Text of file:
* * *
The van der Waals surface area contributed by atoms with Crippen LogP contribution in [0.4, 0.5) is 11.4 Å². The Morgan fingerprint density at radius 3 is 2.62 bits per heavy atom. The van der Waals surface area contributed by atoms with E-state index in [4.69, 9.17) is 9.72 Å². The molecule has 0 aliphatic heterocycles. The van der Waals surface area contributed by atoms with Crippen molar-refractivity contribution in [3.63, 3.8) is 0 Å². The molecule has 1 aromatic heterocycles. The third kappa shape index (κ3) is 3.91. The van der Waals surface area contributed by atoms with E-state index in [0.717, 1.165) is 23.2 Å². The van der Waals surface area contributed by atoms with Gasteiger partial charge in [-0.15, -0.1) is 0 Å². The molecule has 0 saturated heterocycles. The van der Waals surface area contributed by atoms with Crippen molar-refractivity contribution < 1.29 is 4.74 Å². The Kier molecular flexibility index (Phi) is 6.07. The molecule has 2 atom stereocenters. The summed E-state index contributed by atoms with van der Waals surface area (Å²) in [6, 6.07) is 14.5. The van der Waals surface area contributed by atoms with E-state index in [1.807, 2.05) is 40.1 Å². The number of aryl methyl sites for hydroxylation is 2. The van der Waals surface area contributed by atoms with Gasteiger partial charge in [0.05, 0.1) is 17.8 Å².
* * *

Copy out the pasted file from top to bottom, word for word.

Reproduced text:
The van der Waals surface area contributed by atoms with Crippen LogP contribution in [0.4, 0.5) is 11.4 Å². The Morgan fingerprint density at radius 3 is 2.62 bits per heavy atom. The van der Waals surface area contributed by atoms with E-state index in [4.69, 9.17) is 9.72 Å². The molecule has 0 aliphatic heterocycles. The van der Waals surface area contributed by atoms with Crippen molar-refractivity contribution in [3.63, 3.8) is 0 Å². The molecule has 1 aromatic heterocycles. The third kappa shape index (κ3) is 3.91. The van der Waals surface area contributed by atoms with E-state index in [0.717, 1.165) is 23.2 Å². The van der Waals surface area contributed by atoms with Gasteiger partial charge in [-0.15, -0.1) is 0 Å². The molecule has 0 saturated heterocycles. The van der Waals surface area contributed by atoms with Crippen molar-refractivity contribution < 1.29 is 4.74 Å². The Kier molecular flexibility index (Phi) is 6.07. The molecule has 2 atom stereocenters. The summed E-state index contributed by atoms with van der Waals surface area (Å²) in [6, 6.07) is 14.5. The van der Waals surface area contributed by atoms with E-state index in [1.807, 2.05) is 40.1 Å². The number of aryl methyl sites for hydroxylation is 2. The van der Waals surface area contributed by atoms with Gasteiger partial charge in [0.05, 0.1) is 17.8 Å².